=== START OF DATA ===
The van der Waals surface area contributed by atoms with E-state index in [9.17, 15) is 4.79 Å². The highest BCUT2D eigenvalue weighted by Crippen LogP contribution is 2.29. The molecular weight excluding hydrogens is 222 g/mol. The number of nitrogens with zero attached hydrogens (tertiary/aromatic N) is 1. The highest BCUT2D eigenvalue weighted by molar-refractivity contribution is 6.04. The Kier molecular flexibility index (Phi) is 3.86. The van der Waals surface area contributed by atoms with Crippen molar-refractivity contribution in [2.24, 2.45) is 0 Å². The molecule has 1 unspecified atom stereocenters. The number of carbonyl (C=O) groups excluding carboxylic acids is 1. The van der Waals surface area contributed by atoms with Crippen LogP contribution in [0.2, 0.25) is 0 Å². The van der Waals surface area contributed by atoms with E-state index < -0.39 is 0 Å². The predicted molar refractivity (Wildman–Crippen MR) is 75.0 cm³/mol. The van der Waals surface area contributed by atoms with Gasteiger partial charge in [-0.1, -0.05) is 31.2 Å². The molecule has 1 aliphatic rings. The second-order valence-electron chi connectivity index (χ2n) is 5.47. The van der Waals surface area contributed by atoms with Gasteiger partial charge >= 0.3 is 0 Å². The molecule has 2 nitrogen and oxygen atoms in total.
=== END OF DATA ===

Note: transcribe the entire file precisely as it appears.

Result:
The van der Waals surface area contributed by atoms with E-state index in [9.17, 15) is 4.79 Å². The highest BCUT2D eigenvalue weighted by Crippen LogP contribution is 2.29. The molecular weight excluding hydrogens is 222 g/mol. The number of nitrogens with zero attached hydrogens (tertiary/aromatic N) is 1. The highest BCUT2D eigenvalue weighted by molar-refractivity contribution is 6.04. The Kier molecular flexibility index (Phi) is 3.86. The van der Waals surface area contributed by atoms with Crippen molar-refractivity contribution in [2.24, 2.45) is 0 Å². The molecule has 1 unspecified atom stereocenters. The number of carbonyl (C=O) groups excluding carboxylic acids is 1. The van der Waals surface area contributed by atoms with Crippen LogP contribution in [0.2, 0.25) is 0 Å². The van der Waals surface area contributed by atoms with E-state index < -0.39 is 0 Å². The predicted molar refractivity (Wildman–Crippen MR) is 75.0 cm³/mol. The van der Waals surface area contributed by atoms with Gasteiger partial charge in [-0.1, -0.05) is 31.2 Å². The molecule has 1 aliphatic rings. The second-order valence-electron chi connectivity index (χ2n) is 5.47. The van der Waals surface area contributed by atoms with Gasteiger partial charge >= 0.3 is 0 Å². The molecule has 2 nitrogen and oxygen atoms in total.